This is me after an intense allergy attack last week. Pretty scary, right? You can’t tell from this photo, but my skin was also red and blotchy and looked like I’d been stung in the face by a bee.
I want to share this so that you can see what canned food may be doing to your insides, just as it affected me externally.
One night, after a super busy day, I decided to make dinner that I thought was quick and healthy: canned lentil soup with brown rice with some spices.
A couple disclaimers:
I actually do not have a habit of eating canned soup, but we had it, so I decided why not. I also will admit that I’m slightly allergic to lentils (and anything in the legume family). However, I have eaten them before with no adverse effects, so when I decided to go with the Progresso can of soup, I didn’t think twice.
Well, dinner came and went, and that night I had a rare case of heartburn.
The next morning I woke up with one puffy eye, which began to balloon and spread to my other eye. Before I knew it my whole face was swollen!
As the Benadryl worked its magic, I wracked my brain, trying to think of what went wrong.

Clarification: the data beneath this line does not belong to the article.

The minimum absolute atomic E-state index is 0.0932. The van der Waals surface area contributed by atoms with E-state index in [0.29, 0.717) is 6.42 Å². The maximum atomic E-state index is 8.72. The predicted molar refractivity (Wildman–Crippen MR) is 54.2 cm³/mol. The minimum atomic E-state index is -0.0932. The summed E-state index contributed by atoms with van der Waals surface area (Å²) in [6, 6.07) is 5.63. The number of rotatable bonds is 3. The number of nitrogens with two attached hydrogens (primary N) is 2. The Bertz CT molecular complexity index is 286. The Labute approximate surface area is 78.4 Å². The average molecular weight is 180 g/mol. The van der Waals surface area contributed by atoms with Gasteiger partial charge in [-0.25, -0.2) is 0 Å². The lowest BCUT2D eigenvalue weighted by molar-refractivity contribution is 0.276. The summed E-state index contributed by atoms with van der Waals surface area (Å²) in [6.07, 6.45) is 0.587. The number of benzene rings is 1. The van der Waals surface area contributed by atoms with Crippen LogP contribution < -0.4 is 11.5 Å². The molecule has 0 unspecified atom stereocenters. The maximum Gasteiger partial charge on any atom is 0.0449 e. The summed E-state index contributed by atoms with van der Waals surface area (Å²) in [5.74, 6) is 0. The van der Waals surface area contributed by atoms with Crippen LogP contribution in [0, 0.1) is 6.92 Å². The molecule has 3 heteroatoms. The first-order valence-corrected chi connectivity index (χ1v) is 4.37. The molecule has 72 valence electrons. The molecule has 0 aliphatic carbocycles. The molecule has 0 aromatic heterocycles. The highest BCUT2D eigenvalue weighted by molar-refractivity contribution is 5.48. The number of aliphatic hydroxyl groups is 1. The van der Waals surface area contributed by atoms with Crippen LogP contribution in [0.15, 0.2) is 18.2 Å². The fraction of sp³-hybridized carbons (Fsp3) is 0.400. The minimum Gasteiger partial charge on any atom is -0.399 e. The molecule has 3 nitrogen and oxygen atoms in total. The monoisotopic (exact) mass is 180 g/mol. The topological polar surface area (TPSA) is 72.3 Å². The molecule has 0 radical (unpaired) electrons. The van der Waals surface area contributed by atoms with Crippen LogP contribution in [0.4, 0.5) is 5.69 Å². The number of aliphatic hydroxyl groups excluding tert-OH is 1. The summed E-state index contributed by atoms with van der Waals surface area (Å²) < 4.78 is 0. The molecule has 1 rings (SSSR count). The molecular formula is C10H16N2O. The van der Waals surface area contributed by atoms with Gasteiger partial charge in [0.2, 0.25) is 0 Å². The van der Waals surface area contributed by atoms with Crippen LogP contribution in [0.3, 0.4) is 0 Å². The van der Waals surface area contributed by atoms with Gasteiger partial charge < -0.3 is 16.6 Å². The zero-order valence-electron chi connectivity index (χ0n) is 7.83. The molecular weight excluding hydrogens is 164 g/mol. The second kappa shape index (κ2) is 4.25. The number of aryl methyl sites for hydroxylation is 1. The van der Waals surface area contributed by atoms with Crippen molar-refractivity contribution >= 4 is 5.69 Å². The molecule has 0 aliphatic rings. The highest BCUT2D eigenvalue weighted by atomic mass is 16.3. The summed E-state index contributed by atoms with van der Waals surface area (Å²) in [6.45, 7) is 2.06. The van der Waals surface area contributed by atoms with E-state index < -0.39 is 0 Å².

The more I thought, the more I began to suspect that my severe reaction had something to do with the can, since I usually ate soaked lentils from a bag. So I did some research.
What I learned about BPA
- BPA, or Bisphenol-A, lines canned food. We’re learning more and more that this commonplace chemical can interfere with our immune systems and trigger allergic reactions.
- As if you needed another reason not to have soft drinks, BPA is also in canned sodas. Because BPA disrupts hormone balance, this means gland function, like your thyroid, are impaired, which directly translates to further inability to lose weight.
- In adults, BPA has been associated with heart disease, diabetes, and liver problems, while animal studies have found an increased risk of prostate and breast cancer.1
- Children exposed to this chemical may suffer developmental problems!2
And somehow, in spite of new findings, this substance is FDA-approved.
I used to think it was better to have canned vegetables than none at all, but I’ve changed my mind.
What you can do
BPA is in everything – even receipts from the cash register! But you can reduce exposure by simply buying fresh vegetables and dry goods by bulk.
In the end, I should not have eaten the lentils to begin with. However, I firmly believe eating it in a processed form is what made my body react even more violently.
Having this happen has reminded me that I cannot, and will not, use convenience as a reason to eat canned foods.
Putting in the 15-20 minutes to make food is minimal investment to avoid a crazy physical case like this!
What about you? Have you experienced any symptoms like this and didn’t know what was happening? Let me know in the comments below!